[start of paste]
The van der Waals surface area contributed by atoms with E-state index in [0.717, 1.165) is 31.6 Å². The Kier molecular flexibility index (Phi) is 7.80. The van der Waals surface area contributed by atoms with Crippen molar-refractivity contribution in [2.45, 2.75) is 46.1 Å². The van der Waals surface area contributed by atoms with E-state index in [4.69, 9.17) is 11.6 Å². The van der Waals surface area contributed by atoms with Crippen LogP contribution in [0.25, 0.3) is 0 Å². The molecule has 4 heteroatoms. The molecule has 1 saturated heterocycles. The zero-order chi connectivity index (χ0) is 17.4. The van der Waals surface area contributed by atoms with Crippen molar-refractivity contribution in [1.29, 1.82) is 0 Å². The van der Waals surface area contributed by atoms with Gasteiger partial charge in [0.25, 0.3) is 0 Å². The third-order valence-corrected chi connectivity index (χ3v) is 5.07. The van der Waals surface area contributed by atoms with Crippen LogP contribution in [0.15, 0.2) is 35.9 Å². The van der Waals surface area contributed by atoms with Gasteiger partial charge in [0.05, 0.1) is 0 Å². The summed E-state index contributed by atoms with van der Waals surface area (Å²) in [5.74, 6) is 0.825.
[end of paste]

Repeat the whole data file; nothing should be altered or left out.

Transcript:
The van der Waals surface area contributed by atoms with E-state index in [0.717, 1.165) is 31.6 Å². The Kier molecular flexibility index (Phi) is 7.80. The van der Waals surface area contributed by atoms with Crippen molar-refractivity contribution in [2.45, 2.75) is 46.1 Å². The van der Waals surface area contributed by atoms with E-state index in [4.69, 9.17) is 11.6 Å². The van der Waals surface area contributed by atoms with Crippen LogP contribution in [0.25, 0.3) is 0 Å². The molecule has 4 heteroatoms. The molecule has 1 saturated heterocycles. The zero-order chi connectivity index (χ0) is 17.4. The van der Waals surface area contributed by atoms with Crippen molar-refractivity contribution in [1.29, 1.82) is 0 Å². The van der Waals surface area contributed by atoms with Gasteiger partial charge in [0.25, 0.3) is 0 Å². The third-order valence-corrected chi connectivity index (χ3v) is 5.07. The van der Waals surface area contributed by atoms with Crippen LogP contribution in [0.15, 0.2) is 35.9 Å². The van der Waals surface area contributed by atoms with Gasteiger partial charge in [0.05, 0.1) is 0 Å². The summed E-state index contributed by atoms with van der Waals surface area (Å²) in [5.74, 6) is 0.825.